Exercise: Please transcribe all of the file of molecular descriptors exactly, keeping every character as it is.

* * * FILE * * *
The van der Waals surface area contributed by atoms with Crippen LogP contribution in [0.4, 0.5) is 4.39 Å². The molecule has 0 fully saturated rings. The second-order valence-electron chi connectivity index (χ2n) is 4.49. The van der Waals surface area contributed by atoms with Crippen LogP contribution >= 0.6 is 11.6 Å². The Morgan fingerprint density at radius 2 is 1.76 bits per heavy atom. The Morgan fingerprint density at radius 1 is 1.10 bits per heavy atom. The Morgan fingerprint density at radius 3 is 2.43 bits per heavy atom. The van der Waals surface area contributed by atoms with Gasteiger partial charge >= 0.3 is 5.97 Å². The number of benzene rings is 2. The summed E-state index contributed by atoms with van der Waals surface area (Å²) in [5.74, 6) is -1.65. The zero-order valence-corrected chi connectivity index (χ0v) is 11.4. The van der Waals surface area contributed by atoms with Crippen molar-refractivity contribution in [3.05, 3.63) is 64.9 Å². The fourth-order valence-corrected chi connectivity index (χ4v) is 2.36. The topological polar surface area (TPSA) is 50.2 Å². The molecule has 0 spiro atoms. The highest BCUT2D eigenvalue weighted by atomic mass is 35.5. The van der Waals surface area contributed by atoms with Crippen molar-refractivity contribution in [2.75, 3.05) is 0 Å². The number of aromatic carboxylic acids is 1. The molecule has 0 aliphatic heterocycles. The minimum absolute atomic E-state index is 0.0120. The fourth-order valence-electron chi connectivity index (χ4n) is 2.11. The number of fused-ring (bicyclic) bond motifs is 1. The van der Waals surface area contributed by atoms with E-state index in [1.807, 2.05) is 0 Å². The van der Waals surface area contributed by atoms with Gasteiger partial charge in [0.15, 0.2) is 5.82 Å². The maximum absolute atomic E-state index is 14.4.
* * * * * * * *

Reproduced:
The van der Waals surface area contributed by atoms with Crippen LogP contribution in [0.4, 0.5) is 4.39 Å². The molecule has 0 fully saturated rings. The second-order valence-electron chi connectivity index (χ2n) is 4.49. The van der Waals surface area contributed by atoms with Crippen LogP contribution >= 0.6 is 11.6 Å². The Morgan fingerprint density at radius 2 is 1.76 bits per heavy atom. The Morgan fingerprint density at radius 1 is 1.10 bits per heavy atom. The Morgan fingerprint density at radius 3 is 2.43 bits per heavy atom. The van der Waals surface area contributed by atoms with Gasteiger partial charge >= 0.3 is 5.97 Å². The number of benzene rings is 2. The summed E-state index contributed by atoms with van der Waals surface area (Å²) in [5.74, 6) is -1.65. The zero-order valence-corrected chi connectivity index (χ0v) is 11.4. The van der Waals surface area contributed by atoms with Crippen molar-refractivity contribution in [3.05, 3.63) is 64.9 Å². The fourth-order valence-corrected chi connectivity index (χ4v) is 2.36. The topological polar surface area (TPSA) is 50.2 Å². The molecule has 0 spiro atoms. The highest BCUT2D eigenvalue weighted by atomic mass is 35.5. The van der Waals surface area contributed by atoms with Crippen molar-refractivity contribution in [2.75, 3.05) is 0 Å². The number of aromatic carboxylic acids is 1. The molecule has 0 aliphatic heterocycles. The minimum absolute atomic E-state index is 0.0120. The fourth-order valence-electron chi connectivity index (χ4n) is 2.11. The number of fused-ring (bicyclic) bond motifs is 1. The van der Waals surface area contributed by atoms with E-state index in [1.807, 2.05) is 0 Å². The van der Waals surface area contributed by atoms with Gasteiger partial charge in [0.15, 0.2) is 5.82 Å². The maximum absolute atomic E-state index is 14.4.